Last edited by Taurus; 01-23-2013 at 07:19 PM.
When in doubt, do a water change.
"This ain't rocket science!"
01-24-2013, 01:29 AM
@Hardy85 - likewise. It's always comforting to find you're not alone, when you're having trouble dealing with something like this. You always read the success stories and see the perfect aquarium pictures across the board, but rarely hear the horror stories. You're not alone, my friend.
To FM & Taurus,
Thanks guys, I really appreciate your comments/concerns/insight.
I know it might seem like I'm at my whit's end, but rest assured I'm just trying to figure things out. I don't give up so easily and I actually find the challenge to be rewarding. It gives me something to do and to strive for. And once I find that balance in the tank, I'll have something to celebrate. Until then, the battle must continue!
I could easily just wipe down the algae on the sides of the tank, but I'd rather find a natural method of removing it. At least it's not bad algae and my fish can actually consume it. It's just unsightly. The real reward will be had, when I find out what's actually causing it and what I can do to prevent it.
I think the first step of increasing light for the pigmy sword chains, so they don't get out of hand (and giving myself the ability to grow more/different plants), implementing a co2 dosing regimen (daily), and decreasing my liquid ferts to once per week (if that) should have benefits. I'm also going to start adding more/different tab ferts, which I hope will stimulate faster growth (which will allow the plants to compete for nutrients vs the algae).
I think all of this, coupled with adding a couple of SAEs and a BN pleco will do my tank wonders. Not only will these fish be able to have a smorgasbord of natural (and free) algae, but they'll cut back on the growth, for sure, without damaging the plants.
So, I may be frustrated at times, because I can't figure out an issue... but rest assured, I won't be giving up anytime soon. Also, when it comes to the diseased fish... there might not be anything I can do about it.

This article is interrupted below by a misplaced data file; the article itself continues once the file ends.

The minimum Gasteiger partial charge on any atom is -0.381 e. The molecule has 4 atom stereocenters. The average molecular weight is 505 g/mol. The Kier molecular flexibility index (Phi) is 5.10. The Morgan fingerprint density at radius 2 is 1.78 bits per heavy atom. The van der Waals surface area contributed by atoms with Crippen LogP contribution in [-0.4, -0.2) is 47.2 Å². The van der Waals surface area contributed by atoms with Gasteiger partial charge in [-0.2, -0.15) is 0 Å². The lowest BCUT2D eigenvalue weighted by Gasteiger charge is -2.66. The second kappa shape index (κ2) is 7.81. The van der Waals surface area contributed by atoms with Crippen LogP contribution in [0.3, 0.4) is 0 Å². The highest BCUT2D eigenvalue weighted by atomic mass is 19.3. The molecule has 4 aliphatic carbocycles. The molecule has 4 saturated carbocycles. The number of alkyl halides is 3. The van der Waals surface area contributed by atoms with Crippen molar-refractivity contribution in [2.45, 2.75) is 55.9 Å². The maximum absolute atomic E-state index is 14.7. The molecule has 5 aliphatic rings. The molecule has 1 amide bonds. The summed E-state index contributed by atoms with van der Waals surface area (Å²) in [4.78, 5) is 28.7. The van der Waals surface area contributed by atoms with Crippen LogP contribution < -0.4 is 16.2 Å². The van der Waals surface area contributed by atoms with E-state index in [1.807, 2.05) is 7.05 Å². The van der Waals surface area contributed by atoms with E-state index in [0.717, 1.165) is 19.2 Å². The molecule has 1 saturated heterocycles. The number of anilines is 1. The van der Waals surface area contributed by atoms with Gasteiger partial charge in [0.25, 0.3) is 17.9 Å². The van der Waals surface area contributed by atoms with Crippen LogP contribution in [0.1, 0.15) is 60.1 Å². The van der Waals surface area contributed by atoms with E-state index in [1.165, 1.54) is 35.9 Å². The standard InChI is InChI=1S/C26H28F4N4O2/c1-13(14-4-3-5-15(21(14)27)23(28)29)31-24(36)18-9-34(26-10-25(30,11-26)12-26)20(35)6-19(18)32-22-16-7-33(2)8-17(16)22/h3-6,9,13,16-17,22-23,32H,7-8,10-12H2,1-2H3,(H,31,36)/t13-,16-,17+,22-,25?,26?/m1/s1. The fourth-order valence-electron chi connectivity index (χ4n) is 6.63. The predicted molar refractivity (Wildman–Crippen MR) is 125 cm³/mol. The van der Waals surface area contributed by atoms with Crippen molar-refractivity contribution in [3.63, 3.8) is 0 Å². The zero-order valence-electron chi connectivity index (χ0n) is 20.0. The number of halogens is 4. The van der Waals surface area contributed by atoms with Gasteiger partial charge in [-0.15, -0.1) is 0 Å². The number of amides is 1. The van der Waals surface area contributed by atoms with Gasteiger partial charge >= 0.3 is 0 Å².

As for disease coming from plants? That's always a possibility... I have received several different plants from several different people around the country (and world, actually). However, the Black Phantoms are a strange case. One by one they've been dying off, ever since I got them. I'm fairly certain that it's a just a case of bad breeding/stock.
01-24-2013, 05:37 AM
Step 2 is underway. I just purchased 3 SAEs from gunpowderfish.com. They ship on Tuesdays, so I suppose I'll be seeing them next Thursday. Looking forward to seeing the damage these guys can do to algae.
01-24-2013, 06:28 AM
"However, the Black Phantoms are a strange case. One by one they've been dying off, ever since I got them. I'm fairly certain that it's a just a case of bad breeding/stock".
I've got to agree with you on this. We already disscussed a similer problem I had with Flame tetras of all fish, but I've never been able to keep Green fire tetra's either that I've gotten from the same LFS. I'm going to order some Flames for my 50 gallon from my guy in Oregon and see how they do.
Perfection is not attainable, but if we chase perfection we can catch excellence.
Once you learn to quit, it becomes a habit. -Vince Lombardi
“Be more concerned with your character than your reputation, because your character is what you really are, while your reputation is merely what others think you are.” ― John Wooden
Sandy Hook Elementary......Lest We Forget
See my profile for my tanks and what fish I keep